In the rush to move to SASE, it may be tempting to plunge in headlong without much prep work. But simply taking the above-mentioned steps alone can pick up the pace for SASE adoption, cutting the time to implement by half.

Like any project migrating from on-premises to the cloud, simply taking a “lift-and-shift” approach — i.e. assuming that the functional requirements for yesterday are the same as for tomorrow — is flawed. Taking the time to do a much deeper assessment at the beginning will save a lot of time and pain down the road.

Step 2: Know your data and let insights drive you

In the enterprise, data makes the world go around. It’s the lifeblood of an organization, the currency of modern-day business.

You need to get a grip on your data.

This means understanding what the business has, where it’s located, and how it’s used. Easier said than done, I know. This has proven confounding to many organizations. Migrating to SASE offers the perfect opportunity to assess your data landscape from both operational and security standpoints.

Knowing what data your employees need in order to do their jobs, and how to protect that data, will go a long way in securing newly defined ways of working. From there, the enterprise can turn its attention to developing a set of policies, processes, and procedures to implement as it migrates to a SASE architecture. We want to improve the end user experience, not hinder it.

Step 3: Document your plan

Using the post-pandemic accelerated rate of adoption as a guide, like Gartner, we believe a migration plan should include the following milestones:

  • Phase-out of hardware and software: Let’s be honest, much of what’s in use is no longer needed in a cloud-first strategy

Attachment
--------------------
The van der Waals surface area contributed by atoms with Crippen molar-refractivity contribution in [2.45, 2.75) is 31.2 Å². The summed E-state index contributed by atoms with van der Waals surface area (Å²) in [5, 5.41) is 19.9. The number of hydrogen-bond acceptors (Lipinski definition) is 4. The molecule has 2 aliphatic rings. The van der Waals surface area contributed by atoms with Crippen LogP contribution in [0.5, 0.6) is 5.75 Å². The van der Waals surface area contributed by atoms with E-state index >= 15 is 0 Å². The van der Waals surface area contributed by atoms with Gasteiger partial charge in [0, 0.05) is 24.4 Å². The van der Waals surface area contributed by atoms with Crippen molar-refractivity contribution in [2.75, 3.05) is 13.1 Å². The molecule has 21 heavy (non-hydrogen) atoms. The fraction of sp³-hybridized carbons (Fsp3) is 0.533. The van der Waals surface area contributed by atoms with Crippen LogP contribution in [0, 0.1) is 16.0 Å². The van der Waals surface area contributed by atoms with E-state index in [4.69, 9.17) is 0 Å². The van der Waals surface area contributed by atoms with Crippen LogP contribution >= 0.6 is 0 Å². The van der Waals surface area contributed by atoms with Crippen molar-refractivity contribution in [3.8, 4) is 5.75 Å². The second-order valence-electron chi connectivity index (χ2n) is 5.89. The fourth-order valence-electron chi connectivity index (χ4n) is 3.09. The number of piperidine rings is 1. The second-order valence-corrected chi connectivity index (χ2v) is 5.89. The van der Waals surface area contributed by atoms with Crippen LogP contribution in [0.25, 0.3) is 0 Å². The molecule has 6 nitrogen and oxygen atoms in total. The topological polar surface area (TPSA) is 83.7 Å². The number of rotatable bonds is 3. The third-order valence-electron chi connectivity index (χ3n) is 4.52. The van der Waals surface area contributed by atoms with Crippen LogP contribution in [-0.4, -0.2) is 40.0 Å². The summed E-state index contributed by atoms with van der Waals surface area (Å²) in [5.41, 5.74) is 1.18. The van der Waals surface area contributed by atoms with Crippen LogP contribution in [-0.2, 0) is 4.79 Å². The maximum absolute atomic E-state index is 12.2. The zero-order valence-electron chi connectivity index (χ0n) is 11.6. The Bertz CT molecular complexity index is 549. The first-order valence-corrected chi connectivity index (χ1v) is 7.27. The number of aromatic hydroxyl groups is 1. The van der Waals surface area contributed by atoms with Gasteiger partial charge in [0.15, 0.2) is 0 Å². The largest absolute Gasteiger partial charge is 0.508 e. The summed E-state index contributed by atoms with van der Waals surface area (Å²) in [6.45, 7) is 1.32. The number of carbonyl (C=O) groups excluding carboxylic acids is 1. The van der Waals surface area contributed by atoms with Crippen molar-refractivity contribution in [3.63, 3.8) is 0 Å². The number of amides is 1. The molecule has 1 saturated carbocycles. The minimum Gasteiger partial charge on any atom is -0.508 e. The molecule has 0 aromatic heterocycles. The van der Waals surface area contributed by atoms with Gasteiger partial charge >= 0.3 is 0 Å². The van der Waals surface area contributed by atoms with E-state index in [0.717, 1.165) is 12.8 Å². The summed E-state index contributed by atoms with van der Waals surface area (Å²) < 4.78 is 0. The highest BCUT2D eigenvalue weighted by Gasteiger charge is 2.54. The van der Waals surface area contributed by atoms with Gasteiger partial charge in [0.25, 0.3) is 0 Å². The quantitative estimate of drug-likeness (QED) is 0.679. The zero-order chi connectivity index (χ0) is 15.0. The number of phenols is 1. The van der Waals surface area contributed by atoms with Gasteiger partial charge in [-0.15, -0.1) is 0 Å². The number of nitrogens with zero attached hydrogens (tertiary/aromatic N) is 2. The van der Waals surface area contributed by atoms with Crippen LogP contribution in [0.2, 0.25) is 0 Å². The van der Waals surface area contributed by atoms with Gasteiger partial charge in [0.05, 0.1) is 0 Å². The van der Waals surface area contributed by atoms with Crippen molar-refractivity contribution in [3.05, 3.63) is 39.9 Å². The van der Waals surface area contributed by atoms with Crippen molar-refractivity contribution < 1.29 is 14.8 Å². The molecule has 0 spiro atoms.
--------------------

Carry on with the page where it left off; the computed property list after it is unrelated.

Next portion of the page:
• Consolidate and eliminate vendors: From a management standpoint, the guiding principle should be “the fewer, the better.” Many of the tools currently in use were made for a data center–oriented environment and won’t transition easily to the cloud. This is where companies can save real money. CDI can help quantify this.
  • Eliminate legacy VPNs used at the network level for remote access: As enterprises found when the pandemic forced workers home, VPNs just didn’t cut it and actually became an operational and security liability
  • Establish metrics for measuring migration success: The best-laid plans might not always yield the expected results. Metrics can serve as an early warning system that something is off and give the enterprise an opportunity to fine-tune its game plan.
  • Ensure continuous authorization for access requests: Couple that effort with continuous monitoring, which can help security teams ferret out risky behaviors and head potential security problems off at the pass.

Step 4: Nail down security

Security, stuck firmly in a box at the edge of the data center, hasn’t caught up with the move to the cloud. Putting a SASE framework in place will bring security up to speed to adequately protect the modern business.

The CDI Security Solutions team focus on these key security stages:

  • Utilizing Secure Web Gateways: As we’ve advocated previously, an enterprise should start with a SWG to provide security coverage no matter where a user is located
  • Rework and revitalize a data loss prevention policy: Layout where data can be stored, how it can be used, and who can access it
  • Increase visibility into assets across the computing environment: Without clear visibility, security teams don’t know what to protect or where the real threats lie. This is especially true in multiple cloud environments that use both public and private cloud offerings.
  • Adding Cloud Access Security Brokers: The addition of CASB data authentication and encryption points helps protect applications on the cloud, establish control, and improve visibility
  • Adopt a ZTNA mindset: Assume no one is trusted, and grant access to resources given on a one-at-a-time determination

Wrapping up the SASE journey…

Here is the bad news: To be honest, none of these changes are an easy lift for companies to do on their own and adopting the SASE architecture with the proper security controls in place will take time and resources.

Here is the good news: For skittish organizations or those with limited resources, even a partial implementation will still yield the many benefits of SASE and put companies in position to meet the requirements of modern-day business.

When on the road to SASE, don’t forget to put a premium on the user experience. That’s what the journey is all about. Protect productivity by giving employees, administrators, and others access to the applications and tools they need to do their jobs, no matter where they are and without the friction that security can often cause. That’s just good business.